Sidney Lanier Bridge, New Brunswick, Georgia:
Dr. Tang was the Project Director for the design of this concrete cable-stayed bridge that is currently under construction. The new bridge will be 7,780 feet long. The cable-stayed bridge consists of two 625-foot side spans and a 1,250-foot-main span. The width of the bridge is 71 feet between curbs. The navigation channel is to have a minimum horizontal clearance of 400 feet and a vertical clearance of 185 feet, whereas the minimum clearance between pier protection islands is 1,040 feet. The span layout successfully addressed concerns regarding hazards to navigation of the existing lift span.

Second New Haeng Ju Bridge, Korea:
Technical Director for the design of five-span, 320-meter-long concrete box girder bridge. The 120-meter-long main span was constructed using balanced cantilever method, while the end spans were constructed on CIP falsework. Supervised alternative design using stay-cables anchored at temporary steel cable towers to advance the box girder segments without need of falsework.

Talmadge Memorial Bridge, Savannah, GA:
Designed this concrete cable-stayed bridge with 1,100-foot long main span. Making the deck section constant along the total length of the bridge, and using a simple box section for the towers, simplified erection of the structure.

Yangpu Bridge, Shanghai, China:
Commissioned by the Asian Development Bank, Dr. Tang did a detailed design review for this 602-meter span composite cable-stayed bridge. He was also responsible for training local engineers for the design and construction of this world record span bridge.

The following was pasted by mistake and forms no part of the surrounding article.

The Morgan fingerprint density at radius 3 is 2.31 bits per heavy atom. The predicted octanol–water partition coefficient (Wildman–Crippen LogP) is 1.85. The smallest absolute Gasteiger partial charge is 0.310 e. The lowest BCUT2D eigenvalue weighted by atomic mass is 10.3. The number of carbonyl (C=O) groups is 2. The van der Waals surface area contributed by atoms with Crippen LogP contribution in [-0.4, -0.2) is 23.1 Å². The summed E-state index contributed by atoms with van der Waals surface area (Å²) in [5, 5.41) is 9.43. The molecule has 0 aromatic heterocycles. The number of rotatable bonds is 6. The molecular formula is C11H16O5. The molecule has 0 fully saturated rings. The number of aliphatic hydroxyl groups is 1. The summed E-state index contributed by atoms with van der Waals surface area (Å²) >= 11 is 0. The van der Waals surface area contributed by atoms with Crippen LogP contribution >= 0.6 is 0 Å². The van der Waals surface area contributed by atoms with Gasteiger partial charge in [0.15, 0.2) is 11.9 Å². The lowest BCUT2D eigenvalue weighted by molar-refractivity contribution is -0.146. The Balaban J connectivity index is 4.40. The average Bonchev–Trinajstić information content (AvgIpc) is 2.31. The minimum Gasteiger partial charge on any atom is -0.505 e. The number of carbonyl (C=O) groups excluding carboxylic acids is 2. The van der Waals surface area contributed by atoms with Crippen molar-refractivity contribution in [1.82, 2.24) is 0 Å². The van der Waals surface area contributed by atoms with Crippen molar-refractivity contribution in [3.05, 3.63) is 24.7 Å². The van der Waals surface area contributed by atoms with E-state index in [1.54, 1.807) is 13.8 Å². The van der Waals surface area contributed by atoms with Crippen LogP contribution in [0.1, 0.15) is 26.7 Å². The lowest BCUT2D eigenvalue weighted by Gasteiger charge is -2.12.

Annacis Island Bridge, Vancouver, British Columbia:
Dr. Tang led a group of engineers who analyzed all construction stages and provided the camber curves to the Contractor for this 1,526 feet span cable-stayed bridge over the Fraser River. The steel frame was erected in pieces by a derrick crane at each end of the cantilever.

Nanjing Yangtze Bridge, China:
Principal-in-Charge for the detail design review of this 628-meter span cable-stayed bridge with steel box girder and orthotropic deck, currently under construction.

Humen (Boca Tigris) Bridge, Guandgdong, China:
Special design and construction consultant for a 888-meter span steel suspension bridge with orthotropic deck.

Tagus River Bridge, Lisbon, Portugal:
Principal-in-Charge for the construction engineering for the strengthening of a steel suspension bridge with a 3,320-foot-long center span. The work included adding a second cable to carry the extra loading.

Xiamen Harbor Bridge, China:
Special consultant for a 780-meter span steel suspension bridge with an orthotropic deck.

Penang Bridge, Malaysia:
Project Manager for the construction planning and engineering for this 738-foot span concrete cable-stayed bridge. He also developed day-to-day procedures for erecting the bridge with supporting analysis. In addition, he led a group of technical personnel who were stationed at the job site during critical construction stages to custom-design the deck form travelers and other erection equipment.

Sunshine Skyway Bridge, St. Petersburg, FL:
Performed Design Review and CE&I Contracts for this concrete cable-stayed bridge with a 1,200-foot main span. The work included review and monitoring of the implementation of precast segmental cable-stayed box girders, high level segmental approach spans, precast piers, cast-in-place pylons and cable installation and adjustments.

ALRT Fraser River Bridge, Vancouver, Canada:
Dr. Tang provided construction engineering and design of special jack knife segment lifters for this 1,115-foot span concrete cable-stayed bridge. He also acted as special consultant for tower configuration and aerodynamics. This bridge is the first precast cable-stayed bridge to use a solid deck slab without transverse floor beams.

Baytown Bridge, Houston TX: